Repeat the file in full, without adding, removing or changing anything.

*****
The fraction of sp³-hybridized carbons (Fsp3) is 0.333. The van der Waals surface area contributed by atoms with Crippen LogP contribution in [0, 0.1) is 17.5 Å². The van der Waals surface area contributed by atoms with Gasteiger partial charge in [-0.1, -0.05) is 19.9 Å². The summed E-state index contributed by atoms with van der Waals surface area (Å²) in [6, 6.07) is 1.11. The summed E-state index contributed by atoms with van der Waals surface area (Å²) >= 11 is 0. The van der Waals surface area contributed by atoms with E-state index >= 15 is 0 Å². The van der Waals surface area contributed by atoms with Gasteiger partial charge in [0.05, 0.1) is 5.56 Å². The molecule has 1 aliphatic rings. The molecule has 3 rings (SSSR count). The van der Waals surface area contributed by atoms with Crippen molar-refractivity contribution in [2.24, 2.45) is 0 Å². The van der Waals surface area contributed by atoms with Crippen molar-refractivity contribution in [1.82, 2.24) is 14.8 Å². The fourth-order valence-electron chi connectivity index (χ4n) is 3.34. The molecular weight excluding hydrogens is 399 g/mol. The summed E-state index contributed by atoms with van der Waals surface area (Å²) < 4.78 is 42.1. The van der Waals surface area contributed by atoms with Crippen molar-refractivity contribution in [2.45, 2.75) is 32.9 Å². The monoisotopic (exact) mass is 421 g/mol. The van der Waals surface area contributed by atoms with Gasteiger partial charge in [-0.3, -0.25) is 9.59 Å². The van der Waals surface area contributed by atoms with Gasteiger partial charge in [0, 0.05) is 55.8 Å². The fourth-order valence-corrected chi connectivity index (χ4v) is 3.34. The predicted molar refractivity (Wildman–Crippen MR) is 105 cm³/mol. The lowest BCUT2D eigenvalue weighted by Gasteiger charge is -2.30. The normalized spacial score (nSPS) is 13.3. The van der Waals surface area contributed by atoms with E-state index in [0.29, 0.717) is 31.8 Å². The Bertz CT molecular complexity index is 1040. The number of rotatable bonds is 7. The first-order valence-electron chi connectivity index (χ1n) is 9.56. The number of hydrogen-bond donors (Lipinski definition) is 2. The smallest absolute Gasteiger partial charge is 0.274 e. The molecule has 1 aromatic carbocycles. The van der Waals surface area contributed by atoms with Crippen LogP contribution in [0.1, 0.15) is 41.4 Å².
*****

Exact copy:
The fraction of sp³-hybridized carbons (Fsp3) is 0.333. The van der Waals surface area contributed by atoms with Crippen LogP contribution in [0, 0.1) is 17.5 Å². The van der Waals surface area contributed by atoms with Gasteiger partial charge in [-0.1, -0.05) is 19.9 Å². The summed E-state index contributed by atoms with van der Waals surface area (Å²) in [6, 6.07) is 1.11. The summed E-state index contributed by atoms with van der Waals surface area (Å²) >= 11 is 0. The van der Waals surface area contributed by atoms with E-state index >= 15 is 0 Å². The van der Waals surface area contributed by atoms with Gasteiger partial charge in [0.05, 0.1) is 5.56 Å². The molecule has 1 aliphatic rings. The molecule has 3 rings (SSSR count). The van der Waals surface area contributed by atoms with Crippen molar-refractivity contribution in [2.24, 2.45) is 0 Å². The van der Waals surface area contributed by atoms with Crippen molar-refractivity contribution in [1.82, 2.24) is 14.8 Å². The fourth-order valence-electron chi connectivity index (χ4n) is 3.34. The molecular weight excluding hydrogens is 399 g/mol. The summed E-state index contributed by atoms with van der Waals surface area (Å²) < 4.78 is 42.1. The van der Waals surface area contributed by atoms with Crippen molar-refractivity contribution in [2.45, 2.75) is 32.9 Å². The monoisotopic (exact) mass is 421 g/mol. The van der Waals surface area contributed by atoms with Gasteiger partial charge in [-0.3, -0.25) is 9.59 Å². The van der Waals surface area contributed by atoms with Gasteiger partial charge in [0, 0.05) is 55.8 Å². The fourth-order valence-corrected chi connectivity index (χ4v) is 3.34. The predicted molar refractivity (Wildman–Crippen MR) is 105 cm³/mol. The lowest BCUT2D eigenvalue weighted by Gasteiger charge is -2.30. The normalized spacial score (nSPS) is 13.3. The van der Waals surface area contributed by atoms with E-state index in [0.29, 0.717) is 31.8 Å². The Bertz CT molecular complexity index is 1040. The number of rotatable bonds is 7. The first-order valence-electron chi connectivity index (χ1n) is 9.56. The number of hydrogen-bond donors (Lipinski definition) is 2. The smallest absolute Gasteiger partial charge is 0.274 e. The molecule has 1 aromatic carbocycles. The van der Waals surface area contributed by atoms with Crippen LogP contribution in [0.1, 0.15) is 41.4 Å².